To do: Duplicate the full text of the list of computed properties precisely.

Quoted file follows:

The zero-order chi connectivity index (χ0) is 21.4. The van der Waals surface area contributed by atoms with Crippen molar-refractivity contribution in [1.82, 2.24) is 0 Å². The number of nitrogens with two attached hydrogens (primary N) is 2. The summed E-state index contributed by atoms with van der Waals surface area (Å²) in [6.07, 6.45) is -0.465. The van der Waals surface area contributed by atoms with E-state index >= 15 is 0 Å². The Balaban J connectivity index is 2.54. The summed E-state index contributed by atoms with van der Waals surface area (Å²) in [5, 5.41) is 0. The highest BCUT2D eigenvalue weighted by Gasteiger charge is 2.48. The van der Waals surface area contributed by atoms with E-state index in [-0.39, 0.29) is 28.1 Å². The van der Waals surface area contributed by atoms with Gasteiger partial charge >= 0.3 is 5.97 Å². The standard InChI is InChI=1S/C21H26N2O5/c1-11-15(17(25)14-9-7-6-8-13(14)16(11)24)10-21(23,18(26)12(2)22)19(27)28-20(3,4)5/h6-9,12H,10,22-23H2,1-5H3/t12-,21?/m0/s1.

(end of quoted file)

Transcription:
The zero-order chi connectivity index (χ0) is 21.4. The van der Waals surface area contributed by atoms with Crippen molar-refractivity contribution in [1.82, 2.24) is 0 Å². The number of nitrogens with two attached hydrogens (primary N) is 2. The summed E-state index contributed by atoms with van der Waals surface area (Å²) in [6.07, 6.45) is -0.465. The van der Waals surface area contributed by atoms with E-state index >= 15 is 0 Å². The Balaban J connectivity index is 2.54. The summed E-state index contributed by atoms with van der Waals surface area (Å²) in [5, 5.41) is 0. The highest BCUT2D eigenvalue weighted by Gasteiger charge is 2.48. The van der Waals surface area contributed by atoms with E-state index in [-0.39, 0.29) is 28.1 Å². The van der Waals surface area contributed by atoms with Gasteiger partial charge >= 0.3 is 5.97 Å². The standard InChI is InChI=1S/C21H26N2O5/c1-11-15(17(25)14-9-7-6-8-13(14)16(11)24)10-21(23,18(26)12(2)22)19(27)28-20(3,4)5/h6-9,12H,10,22-23H2,1-5H3/t12-,21?/m0/s1.